Monday, October 22, 2012

Thoughts On Metamoris

I usually get bored watching BJJ tournaments. Unless I know the competitor personally, or its two big names paired up against each other and even then it can get boring. But sitting through hours and hours of a BJJ tournament is not my idea of excitement, but you do it to cheer your team members on.

But Metamoris was an exception. I liked every match and the event even with all its glitches and dead moments, was still enjoyable and I imagine it will only get better. I am kind of disappointed that its only once a year though. Would be great to see it every 3-6 months.

I think the change in rules made a huge difference. Whats the point of a lot of the sweeps people use or entanglements when it will not lead to a finish? So all the high percentage IBJJF guards amd sweeps were gone. Jeff Glover even abandoned deep half guard, get a sweep and 2 points for what? There are no points. It really showed that just because one style is effective under one set of rules, doesn't mean its effective under all rules. As we have seen in MMA.

Jeff Glover vs. Caio Terra

This was a really fun match where both kept it playful. Since neither has a style where they go in there and dominate, but instead waits for opponent reactions, they both had to put themselves in situations to wait for the other person to attack. Jeff had a nice back take attempt from omaplata. Both Jeff and Bill Cooper from Paragon are known for having submissions off of escapes.

That's why in training, there's a lot more action and its more exciting. People need to keep it playful to learn and get the other person to open up. With that said, it also seemed like Jeff didn't respect Caio's finishing ability enough and set himself up too deep and Caio insisted on the finish instead of continuing the playful style.

These were the only guys to keep it playful and forget about points. Others probably out of habit would still sweep to get on top, and back out of the opponents guard and pull guard again. But there's no points for sweep, so why sweep to get on top if you don't want to be on top in the first place? No points remember? I wonder what the Ryron Gracie vs. Andre Galvao match would have been like if both adopted the same playful mindset of Jeff and Caio? Ryron played, but Andre was all business.

Rafael Lovato Jr. vs. Kayron Gracie 


This was an interesting match to watch because of the rules. Under IBJJF rules, knowing the guys who Kayron has beaten, I would think Kayron would be a favorite if this match were to ever go down. But what was interesting wasn't who Kayron had beaten but how he had beaten them.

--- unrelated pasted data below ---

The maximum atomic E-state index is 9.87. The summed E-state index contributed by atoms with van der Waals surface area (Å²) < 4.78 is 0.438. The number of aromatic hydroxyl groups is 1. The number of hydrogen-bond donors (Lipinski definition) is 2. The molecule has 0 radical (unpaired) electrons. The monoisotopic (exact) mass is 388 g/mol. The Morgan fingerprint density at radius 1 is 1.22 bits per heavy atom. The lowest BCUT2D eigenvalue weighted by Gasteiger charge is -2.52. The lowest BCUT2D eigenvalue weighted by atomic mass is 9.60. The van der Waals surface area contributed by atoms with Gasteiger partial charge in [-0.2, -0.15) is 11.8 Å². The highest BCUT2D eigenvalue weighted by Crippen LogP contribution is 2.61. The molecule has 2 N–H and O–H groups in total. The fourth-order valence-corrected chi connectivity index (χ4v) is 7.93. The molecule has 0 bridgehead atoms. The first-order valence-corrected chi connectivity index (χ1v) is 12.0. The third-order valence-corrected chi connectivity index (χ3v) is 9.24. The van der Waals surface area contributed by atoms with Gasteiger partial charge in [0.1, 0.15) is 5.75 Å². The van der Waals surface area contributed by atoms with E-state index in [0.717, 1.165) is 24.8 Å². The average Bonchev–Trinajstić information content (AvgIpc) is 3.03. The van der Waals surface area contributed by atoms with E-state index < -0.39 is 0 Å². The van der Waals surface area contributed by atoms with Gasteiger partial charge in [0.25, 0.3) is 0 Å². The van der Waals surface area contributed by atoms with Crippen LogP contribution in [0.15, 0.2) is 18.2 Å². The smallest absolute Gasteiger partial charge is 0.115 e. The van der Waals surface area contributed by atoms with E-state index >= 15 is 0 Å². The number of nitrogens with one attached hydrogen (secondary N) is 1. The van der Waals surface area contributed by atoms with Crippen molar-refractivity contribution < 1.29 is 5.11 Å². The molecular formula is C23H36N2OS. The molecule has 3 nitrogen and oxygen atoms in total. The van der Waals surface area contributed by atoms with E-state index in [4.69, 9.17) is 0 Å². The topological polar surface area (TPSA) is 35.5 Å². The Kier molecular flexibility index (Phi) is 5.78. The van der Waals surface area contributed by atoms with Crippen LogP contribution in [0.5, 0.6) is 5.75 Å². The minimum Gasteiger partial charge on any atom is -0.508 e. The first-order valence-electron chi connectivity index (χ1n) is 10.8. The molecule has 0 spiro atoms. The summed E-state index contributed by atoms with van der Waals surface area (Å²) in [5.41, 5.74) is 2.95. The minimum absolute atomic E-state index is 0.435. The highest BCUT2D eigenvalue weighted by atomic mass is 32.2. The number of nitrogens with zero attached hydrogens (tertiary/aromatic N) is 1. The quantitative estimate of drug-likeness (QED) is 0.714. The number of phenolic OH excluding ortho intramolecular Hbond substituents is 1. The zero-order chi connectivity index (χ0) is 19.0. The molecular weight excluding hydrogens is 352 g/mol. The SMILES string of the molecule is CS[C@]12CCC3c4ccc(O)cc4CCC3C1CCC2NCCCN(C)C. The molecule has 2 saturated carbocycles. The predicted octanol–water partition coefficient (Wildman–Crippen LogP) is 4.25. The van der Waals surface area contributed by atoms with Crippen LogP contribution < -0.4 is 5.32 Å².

What would happen in a match where there were no points, referee's decision, advantages, or just plain old favoritism? Under normal IBJJF rules, you could be considered the best with just 2 things. A guard that couldn't be passed for 10 minutes, and really strong sweeps. Under Metamoris rules, only thing that mattered was submission or time, which ever happened first.

Lovato not having to worry about points, or being scared to get swept, had a singular focus, to finish. Which he did in impressive fashion. Now if he did care about points, he could theoretically get finished by Kayron as well. Maybe he would try to avoid the pass by exposing his back, or try to avoid a sweep and expose his neck. Point play can lead to submissions as well because of changing priorities. But since Lovato only had to worry about not getting submitted, and submitting, his style bested Kayron's style under these rules. But Kayron is young and hasn't developed that old man strength either.

Kron Gracie vs. Otavio Souza


This was my personal favorite match. Kron even stated Otavio has done what Kron couldn't, win the Worlds, yet Kron beats Otavio every time they have fight. Kron was made for this style of fighting and he was heavily favored in most people's minds.

Kron gives up too many points in his attempt to finish, and not that he's in any real danger, but as he goes for things he sometimes ends up on bottom. In this style of fighing, whether he was top, bottom, or in transition, he just kept attacking. He had an attack from every position.

I especially loved his guard work. To retain guard, he constantly broke grips, adjusting his opponents weight, pulled on their collar, or crossed his leg over. He sometimes played reverse De La Riva but it wasn't even that he was playing it, Otavio just put him in that leg configuration. His guard wasn't necessarily made to sweep and in that sense its not the most effective. But it is always meant to attack, so is his top game.